Chromebooks have an enigmatic quality about them. The best among them, Google's own Chromebook Pixel, is an expensive, no-compromise mobile computer with added niceties like USB-C, a superb high-resolution touchscreen display, and a durable all-metal design. Acer's new Chromebook 11, on the other hand, has the most basic of spec sheets, but it still promises to be a thoroughly useful PC for the vast majority of people. That's what makes Chromebooks great: they can be machines for both princes and paupers.
What's different about Acer's latest effort at an ultra-affordable Chromebook is that it now emphasizes a feature that's typically been left for premium devices: good design. In spite of costing a mere $179, this 11.6-inch Chromebook has an aluminum alloy cover imprinted with a crosshatch pattern that makes for a nice, grippy texture. That pattern is echoed on the plastic bottom of the laptop, which feels very solidly built. The keyboard offers no cause for concern or complaint, with satisfying key travel and almost zero flex. Acer is reluctant to call this its rugged Chromebook, because the company primarily wants to sell it to undemanding consumers that just want a reasonable-looking computer, but there's definitely been extra work done here to enhance this laptop's durability.
Even cheap Chromebooks are getting the premium design treatment these days
My hands-on impressions are corroborated by Acer's marketing materials, which note that the new Chromebook 11 can withstand downward force of up to 60kg and survive corner drops from a height of 60cm, just like its range of models for educational and commercial customers. At a weight of 1.1kg (2.42lb) and a thickness of 18.6mm (0.73 inches), this Chromebook is rather substantial and it is a bit reminiscent of the excellent Chromebook Pixel. The experience of typing on both and the reliability of the design are two features that are certainly shared between the two. Heck, even the performance of Acer's Chromebook 11 isn't bad at all. It's powered by a quad-core Intel Celeron processor and just 2GB of RAM on the entry-level model, but that doesn't stop it from whizzing around websites with satisfying quickness.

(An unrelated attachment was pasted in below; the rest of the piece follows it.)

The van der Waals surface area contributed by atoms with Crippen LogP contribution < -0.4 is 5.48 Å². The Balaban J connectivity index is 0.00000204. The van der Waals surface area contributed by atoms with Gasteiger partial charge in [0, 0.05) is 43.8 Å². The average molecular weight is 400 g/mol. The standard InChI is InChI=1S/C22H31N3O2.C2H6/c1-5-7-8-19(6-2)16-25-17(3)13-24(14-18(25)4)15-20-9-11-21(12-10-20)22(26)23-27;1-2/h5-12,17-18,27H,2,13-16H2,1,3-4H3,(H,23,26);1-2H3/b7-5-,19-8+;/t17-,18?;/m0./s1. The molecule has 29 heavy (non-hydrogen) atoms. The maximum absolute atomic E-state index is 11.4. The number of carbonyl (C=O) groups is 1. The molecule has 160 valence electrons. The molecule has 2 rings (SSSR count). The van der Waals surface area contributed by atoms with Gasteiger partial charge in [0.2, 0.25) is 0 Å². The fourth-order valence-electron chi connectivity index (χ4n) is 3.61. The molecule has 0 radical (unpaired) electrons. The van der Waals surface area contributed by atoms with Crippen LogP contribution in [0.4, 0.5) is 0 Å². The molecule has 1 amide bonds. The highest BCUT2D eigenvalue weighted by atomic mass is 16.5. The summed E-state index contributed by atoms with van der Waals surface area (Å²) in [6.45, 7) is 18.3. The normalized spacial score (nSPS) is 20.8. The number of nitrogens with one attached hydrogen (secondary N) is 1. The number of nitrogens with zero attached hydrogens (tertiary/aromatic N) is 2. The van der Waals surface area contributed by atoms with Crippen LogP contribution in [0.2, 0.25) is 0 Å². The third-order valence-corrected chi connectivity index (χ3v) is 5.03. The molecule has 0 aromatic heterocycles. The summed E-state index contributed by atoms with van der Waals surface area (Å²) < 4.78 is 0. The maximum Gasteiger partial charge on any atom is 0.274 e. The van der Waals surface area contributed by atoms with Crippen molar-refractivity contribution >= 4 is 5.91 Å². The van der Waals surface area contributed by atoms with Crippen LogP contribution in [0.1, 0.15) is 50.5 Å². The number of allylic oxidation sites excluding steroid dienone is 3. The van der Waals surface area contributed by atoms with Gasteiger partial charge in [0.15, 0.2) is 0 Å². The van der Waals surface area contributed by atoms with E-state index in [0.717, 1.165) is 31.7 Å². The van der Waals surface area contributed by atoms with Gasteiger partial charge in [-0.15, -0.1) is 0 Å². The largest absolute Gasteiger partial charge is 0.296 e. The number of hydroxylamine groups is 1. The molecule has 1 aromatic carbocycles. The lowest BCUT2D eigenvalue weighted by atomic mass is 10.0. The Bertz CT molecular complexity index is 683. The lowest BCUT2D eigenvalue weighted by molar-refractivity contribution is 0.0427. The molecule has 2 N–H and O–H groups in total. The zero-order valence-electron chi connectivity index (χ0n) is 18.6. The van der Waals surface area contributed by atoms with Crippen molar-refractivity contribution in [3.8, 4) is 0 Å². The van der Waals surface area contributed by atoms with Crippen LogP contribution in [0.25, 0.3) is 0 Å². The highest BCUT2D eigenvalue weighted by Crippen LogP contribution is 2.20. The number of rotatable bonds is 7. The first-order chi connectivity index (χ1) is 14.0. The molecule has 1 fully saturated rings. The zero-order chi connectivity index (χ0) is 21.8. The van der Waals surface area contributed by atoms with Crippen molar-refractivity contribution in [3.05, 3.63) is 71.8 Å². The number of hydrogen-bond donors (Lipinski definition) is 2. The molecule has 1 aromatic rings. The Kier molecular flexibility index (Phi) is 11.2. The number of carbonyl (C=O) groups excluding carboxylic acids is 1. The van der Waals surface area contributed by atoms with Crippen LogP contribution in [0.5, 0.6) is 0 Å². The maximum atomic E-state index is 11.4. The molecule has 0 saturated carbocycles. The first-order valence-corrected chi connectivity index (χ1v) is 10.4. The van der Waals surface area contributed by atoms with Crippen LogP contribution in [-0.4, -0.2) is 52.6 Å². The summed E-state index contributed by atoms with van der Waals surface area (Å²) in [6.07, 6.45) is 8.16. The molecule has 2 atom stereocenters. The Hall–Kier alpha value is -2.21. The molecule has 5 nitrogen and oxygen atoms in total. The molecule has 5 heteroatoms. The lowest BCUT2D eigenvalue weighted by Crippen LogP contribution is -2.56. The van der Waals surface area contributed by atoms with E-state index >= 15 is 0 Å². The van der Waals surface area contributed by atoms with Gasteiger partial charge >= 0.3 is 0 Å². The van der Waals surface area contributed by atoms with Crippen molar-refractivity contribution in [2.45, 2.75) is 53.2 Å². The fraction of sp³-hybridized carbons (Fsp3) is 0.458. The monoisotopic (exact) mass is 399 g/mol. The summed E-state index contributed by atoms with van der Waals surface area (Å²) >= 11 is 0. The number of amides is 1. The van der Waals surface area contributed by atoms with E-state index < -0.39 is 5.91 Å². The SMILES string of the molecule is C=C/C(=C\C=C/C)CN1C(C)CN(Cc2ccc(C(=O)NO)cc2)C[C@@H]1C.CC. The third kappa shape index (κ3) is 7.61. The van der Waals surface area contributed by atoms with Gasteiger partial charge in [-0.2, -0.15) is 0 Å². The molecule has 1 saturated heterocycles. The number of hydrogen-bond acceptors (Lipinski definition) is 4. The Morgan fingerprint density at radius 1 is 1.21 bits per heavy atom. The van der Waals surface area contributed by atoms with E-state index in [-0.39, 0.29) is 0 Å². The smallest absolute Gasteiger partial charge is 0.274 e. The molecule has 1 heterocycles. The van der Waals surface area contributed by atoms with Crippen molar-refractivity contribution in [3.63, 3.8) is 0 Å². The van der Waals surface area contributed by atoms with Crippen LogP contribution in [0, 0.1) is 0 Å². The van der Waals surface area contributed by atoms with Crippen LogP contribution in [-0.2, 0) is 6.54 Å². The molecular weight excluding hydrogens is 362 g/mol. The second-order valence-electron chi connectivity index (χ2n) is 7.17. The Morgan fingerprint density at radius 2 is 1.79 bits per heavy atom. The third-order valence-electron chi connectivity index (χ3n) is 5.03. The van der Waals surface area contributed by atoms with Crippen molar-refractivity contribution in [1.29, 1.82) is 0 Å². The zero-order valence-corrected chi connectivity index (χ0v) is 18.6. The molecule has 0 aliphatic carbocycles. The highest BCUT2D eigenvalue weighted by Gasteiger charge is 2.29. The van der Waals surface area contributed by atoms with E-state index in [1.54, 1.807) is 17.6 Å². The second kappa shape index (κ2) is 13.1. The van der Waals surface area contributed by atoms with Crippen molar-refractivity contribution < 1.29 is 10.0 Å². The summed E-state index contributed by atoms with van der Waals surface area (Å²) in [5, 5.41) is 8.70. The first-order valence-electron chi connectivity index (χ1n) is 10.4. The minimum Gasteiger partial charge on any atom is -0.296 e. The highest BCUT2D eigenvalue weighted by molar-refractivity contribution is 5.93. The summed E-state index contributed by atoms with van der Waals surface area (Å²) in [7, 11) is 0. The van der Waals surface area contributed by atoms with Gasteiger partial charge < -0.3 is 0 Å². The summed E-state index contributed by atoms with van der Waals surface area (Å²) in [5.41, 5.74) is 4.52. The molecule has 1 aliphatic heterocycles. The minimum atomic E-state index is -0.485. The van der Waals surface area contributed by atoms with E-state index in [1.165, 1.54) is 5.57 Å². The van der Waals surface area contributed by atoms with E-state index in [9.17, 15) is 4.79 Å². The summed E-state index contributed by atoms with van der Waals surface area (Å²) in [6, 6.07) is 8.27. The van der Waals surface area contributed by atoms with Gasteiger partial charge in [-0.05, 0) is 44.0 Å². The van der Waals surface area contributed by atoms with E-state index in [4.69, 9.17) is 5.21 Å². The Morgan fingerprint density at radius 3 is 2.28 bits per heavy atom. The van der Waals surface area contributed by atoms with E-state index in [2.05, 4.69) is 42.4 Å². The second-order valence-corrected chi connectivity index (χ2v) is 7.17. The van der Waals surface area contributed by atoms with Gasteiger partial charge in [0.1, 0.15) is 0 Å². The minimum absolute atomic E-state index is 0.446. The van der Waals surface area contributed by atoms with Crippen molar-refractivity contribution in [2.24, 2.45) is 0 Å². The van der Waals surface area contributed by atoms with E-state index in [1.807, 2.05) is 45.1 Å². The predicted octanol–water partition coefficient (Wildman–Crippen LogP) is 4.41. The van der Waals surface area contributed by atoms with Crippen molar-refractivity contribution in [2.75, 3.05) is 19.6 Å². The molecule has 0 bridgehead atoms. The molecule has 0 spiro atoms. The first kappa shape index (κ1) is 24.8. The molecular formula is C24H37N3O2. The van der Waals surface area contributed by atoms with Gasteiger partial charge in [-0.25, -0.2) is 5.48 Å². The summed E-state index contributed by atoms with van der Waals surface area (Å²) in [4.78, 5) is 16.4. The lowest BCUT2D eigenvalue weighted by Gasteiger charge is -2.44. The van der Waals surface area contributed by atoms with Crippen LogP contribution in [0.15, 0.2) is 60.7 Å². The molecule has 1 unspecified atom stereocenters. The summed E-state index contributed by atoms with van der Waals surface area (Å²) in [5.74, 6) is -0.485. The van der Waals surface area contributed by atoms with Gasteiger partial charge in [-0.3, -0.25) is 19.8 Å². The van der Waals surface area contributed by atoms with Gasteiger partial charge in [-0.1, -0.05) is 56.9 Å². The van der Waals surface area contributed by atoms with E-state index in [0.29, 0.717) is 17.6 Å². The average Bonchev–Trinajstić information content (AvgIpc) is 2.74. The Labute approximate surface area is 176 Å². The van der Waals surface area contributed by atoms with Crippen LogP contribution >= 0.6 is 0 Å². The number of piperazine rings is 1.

Where Acer's Chromebook starts to show its price limitation is in the quality of the display. The 720p resolution simply feels inadequate these days and the pixelation of images displayed on the screen can be irritating to someone used to extra crispy high-resolution displays. Acer does one more nice thing in making this a matte display, which is indeed easily viewable outdoors, but I personally wouldn't be happy using this on a day-to-day basis. Content, perhaps, but not happy. With 16GB of storage and the basic 2GB of RAM, the Chromebook 11 will cost $179 in the US and €229 in Europe. It will be available from the end of January.